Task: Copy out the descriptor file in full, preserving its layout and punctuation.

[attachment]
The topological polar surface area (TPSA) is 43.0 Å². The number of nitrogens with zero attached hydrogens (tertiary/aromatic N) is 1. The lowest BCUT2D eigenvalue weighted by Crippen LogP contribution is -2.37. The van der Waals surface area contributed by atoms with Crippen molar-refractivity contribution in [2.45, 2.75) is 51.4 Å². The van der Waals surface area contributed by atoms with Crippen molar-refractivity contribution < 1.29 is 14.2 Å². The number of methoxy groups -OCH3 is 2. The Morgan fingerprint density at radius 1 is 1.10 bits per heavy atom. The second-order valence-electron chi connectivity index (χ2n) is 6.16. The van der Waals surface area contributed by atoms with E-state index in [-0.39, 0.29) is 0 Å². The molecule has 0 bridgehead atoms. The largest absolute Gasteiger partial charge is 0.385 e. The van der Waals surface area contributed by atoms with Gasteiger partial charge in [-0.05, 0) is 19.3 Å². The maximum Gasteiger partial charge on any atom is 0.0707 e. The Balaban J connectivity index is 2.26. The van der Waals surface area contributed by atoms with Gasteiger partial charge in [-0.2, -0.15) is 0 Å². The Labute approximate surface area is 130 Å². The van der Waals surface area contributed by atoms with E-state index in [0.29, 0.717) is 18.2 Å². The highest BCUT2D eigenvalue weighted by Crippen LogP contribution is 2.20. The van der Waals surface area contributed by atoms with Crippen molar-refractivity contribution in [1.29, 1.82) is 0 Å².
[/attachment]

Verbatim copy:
The topological polar surface area (TPSA) is 43.0 Å². The number of nitrogens with zero attached hydrogens (tertiary/aromatic N) is 1. The lowest BCUT2D eigenvalue weighted by Crippen LogP contribution is -2.37. The van der Waals surface area contributed by atoms with Crippen molar-refractivity contribution in [2.45, 2.75) is 51.4 Å². The van der Waals surface area contributed by atoms with Crippen molar-refractivity contribution < 1.29 is 14.2 Å². The number of methoxy groups -OCH3 is 2. The Morgan fingerprint density at radius 1 is 1.10 bits per heavy atom. The second-order valence-electron chi connectivity index (χ2n) is 6.16. The van der Waals surface area contributed by atoms with E-state index in [-0.39, 0.29) is 0 Å². The molecule has 0 bridgehead atoms. The largest absolute Gasteiger partial charge is 0.385 e. The van der Waals surface area contributed by atoms with Gasteiger partial charge in [-0.05, 0) is 19.3 Å². The maximum Gasteiger partial charge on any atom is 0.0707 e. The Balaban J connectivity index is 2.26. The van der Waals surface area contributed by atoms with Gasteiger partial charge in [-0.2, -0.15) is 0 Å². The Labute approximate surface area is 130 Å². The van der Waals surface area contributed by atoms with E-state index in [0.29, 0.717) is 18.2 Å². The highest BCUT2D eigenvalue weighted by Crippen LogP contribution is 2.20. The van der Waals surface area contributed by atoms with Crippen molar-refractivity contribution in [1.29, 1.82) is 0 Å².